Chicago's Animal Shelter May Go No-Kill, If It Can Afford To
Photo via Eric Danley on Flickr
Last year, Chicago euthanized 46 percent of the dogs and cats that passed through the only city-run animal shelter, according to the Tribune. Right now, animal rights activists and City Council are pushing for that number to drop dramatically—but given the ongoing budget crisis and the fact Chicago can barely fund its schools, it's unclear if the shelter can find enough money to revamp its policies.
A few weeks ago the City Council passed a non-binding resolution that the lone city-run animal shelter should implement no-kill policies. (The resolution also encouraged other Chicago shelters to follow suit.) To be clear though, "no-kill" is an approximate term; to meet national "no-kill" standards, shelters just need to euthanize 10 percent or less of their animals, according to the Tribune.
To reach even a 10 percent euthanasia rate, though, would require expensive changes to Chicago's animal control practices: heightened levels of coordination between the city pound, other state-licensed shelters and rescue groups, not to mention a non-stop citywide marketing campaigns encouraging animal adoption.
Paula Fasseas, founder of PAWS Chicago—the city's largest no-kill shelter—told the Tribune that Chicago's animal control budget is short about $10 million. For best progress on no-kill efforts, she said that doubling Animal Care and Control's most recent $5.59 million budget would be "ideal."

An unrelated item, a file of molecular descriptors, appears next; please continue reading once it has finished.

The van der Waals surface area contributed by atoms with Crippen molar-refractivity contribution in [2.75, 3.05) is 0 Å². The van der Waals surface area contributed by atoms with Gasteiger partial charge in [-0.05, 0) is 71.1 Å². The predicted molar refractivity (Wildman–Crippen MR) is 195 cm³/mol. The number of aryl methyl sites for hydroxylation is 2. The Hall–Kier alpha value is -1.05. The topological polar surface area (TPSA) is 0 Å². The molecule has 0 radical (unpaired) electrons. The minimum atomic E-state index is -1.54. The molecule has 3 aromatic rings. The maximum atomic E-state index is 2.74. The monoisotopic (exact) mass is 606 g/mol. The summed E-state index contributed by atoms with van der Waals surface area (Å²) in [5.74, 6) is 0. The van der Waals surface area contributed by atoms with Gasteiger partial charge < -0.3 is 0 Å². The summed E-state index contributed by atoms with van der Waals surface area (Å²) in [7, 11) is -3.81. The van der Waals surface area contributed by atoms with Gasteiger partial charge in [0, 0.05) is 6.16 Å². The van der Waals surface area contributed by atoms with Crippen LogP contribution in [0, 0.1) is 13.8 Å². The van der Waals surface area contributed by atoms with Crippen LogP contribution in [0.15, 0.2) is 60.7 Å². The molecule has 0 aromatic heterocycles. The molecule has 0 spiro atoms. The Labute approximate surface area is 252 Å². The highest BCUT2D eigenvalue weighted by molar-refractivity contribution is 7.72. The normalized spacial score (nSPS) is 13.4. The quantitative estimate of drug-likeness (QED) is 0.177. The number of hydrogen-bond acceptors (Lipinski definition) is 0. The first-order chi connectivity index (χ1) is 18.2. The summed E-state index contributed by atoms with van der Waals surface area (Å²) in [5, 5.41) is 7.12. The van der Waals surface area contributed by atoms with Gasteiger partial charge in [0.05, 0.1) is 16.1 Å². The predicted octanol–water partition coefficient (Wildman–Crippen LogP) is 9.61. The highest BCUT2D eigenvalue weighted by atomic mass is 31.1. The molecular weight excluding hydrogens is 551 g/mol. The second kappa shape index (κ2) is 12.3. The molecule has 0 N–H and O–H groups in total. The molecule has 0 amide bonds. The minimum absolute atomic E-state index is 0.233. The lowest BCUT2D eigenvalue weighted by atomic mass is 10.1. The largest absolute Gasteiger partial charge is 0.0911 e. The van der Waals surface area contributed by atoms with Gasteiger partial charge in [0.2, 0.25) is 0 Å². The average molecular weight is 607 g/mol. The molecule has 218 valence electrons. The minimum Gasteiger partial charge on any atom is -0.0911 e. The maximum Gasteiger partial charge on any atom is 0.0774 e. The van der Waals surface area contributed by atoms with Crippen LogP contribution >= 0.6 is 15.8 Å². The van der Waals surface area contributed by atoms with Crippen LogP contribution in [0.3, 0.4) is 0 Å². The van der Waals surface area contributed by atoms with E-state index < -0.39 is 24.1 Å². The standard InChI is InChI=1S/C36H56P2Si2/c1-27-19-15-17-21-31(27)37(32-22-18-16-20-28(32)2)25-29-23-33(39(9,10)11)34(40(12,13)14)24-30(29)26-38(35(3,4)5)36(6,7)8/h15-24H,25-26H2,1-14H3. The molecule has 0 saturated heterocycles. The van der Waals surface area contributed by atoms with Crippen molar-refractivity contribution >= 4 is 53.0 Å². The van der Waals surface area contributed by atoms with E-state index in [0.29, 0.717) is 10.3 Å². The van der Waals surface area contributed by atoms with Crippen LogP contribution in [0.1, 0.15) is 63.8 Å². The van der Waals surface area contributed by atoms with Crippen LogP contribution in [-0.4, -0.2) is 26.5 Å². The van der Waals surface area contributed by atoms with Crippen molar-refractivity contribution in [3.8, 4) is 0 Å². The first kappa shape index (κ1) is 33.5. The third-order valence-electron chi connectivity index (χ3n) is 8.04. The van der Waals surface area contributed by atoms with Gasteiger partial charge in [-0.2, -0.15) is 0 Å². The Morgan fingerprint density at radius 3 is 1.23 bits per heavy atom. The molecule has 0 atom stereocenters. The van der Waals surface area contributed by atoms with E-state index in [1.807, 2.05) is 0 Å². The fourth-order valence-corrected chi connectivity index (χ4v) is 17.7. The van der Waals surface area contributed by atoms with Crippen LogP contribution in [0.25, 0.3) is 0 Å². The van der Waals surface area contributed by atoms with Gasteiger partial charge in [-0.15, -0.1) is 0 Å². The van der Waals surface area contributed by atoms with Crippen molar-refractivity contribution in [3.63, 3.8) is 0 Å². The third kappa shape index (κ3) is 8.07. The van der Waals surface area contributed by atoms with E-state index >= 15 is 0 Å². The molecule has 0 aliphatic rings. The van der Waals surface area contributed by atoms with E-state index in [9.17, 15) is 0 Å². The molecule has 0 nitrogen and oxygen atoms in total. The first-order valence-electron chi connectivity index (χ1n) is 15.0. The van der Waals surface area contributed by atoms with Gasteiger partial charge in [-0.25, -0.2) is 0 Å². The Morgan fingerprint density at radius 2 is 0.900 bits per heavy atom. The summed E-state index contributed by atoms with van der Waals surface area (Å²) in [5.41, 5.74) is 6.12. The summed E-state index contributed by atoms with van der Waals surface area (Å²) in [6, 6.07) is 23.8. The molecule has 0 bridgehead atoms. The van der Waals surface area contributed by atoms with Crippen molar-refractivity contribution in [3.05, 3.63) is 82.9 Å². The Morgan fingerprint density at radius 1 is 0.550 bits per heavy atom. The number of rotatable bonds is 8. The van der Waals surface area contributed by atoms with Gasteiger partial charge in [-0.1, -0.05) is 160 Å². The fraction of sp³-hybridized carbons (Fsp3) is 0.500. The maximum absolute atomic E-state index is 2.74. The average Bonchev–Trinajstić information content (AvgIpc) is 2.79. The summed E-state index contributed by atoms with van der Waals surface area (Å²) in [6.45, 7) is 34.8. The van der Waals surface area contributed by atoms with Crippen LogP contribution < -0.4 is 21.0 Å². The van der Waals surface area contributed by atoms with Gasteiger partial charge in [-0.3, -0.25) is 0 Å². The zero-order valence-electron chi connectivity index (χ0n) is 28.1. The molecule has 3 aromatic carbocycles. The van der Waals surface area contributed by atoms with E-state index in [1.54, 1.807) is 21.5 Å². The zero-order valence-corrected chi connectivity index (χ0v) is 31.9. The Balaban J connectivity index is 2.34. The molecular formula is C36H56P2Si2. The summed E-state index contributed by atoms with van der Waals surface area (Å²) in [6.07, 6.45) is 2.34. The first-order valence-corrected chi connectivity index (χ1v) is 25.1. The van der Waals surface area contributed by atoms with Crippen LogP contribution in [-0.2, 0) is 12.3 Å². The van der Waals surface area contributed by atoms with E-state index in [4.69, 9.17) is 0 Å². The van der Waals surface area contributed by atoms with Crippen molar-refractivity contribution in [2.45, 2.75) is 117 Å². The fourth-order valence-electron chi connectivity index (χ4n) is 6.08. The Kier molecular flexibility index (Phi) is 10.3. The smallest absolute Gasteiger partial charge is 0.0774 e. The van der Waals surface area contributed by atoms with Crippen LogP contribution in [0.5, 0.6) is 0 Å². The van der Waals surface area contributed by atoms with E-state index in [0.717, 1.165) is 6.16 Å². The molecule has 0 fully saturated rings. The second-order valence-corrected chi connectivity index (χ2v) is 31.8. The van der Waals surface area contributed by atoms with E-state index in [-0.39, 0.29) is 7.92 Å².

This is especially true because a "no-kill" policy could also require expanding the city's current shelter. The Tree House Humane Society, Chicago's first no-kill animal shelter, outgrew its facility and broke ground on a new one last June. (You may have heard of this new site because it's been approved as the location for the city's first cat cafe.)
However, Fasseas added that going no-kill doesn't happen overnight—the goal is for the city to be "on the path to no-kill."
"There's no reason why Chicago can't," she said.
Ald. Raymond Lopez (15th), who sponsored the bill with Ed Burke (14th), said he's open to creative cost-saving measures, like merging some city and county animal care operations.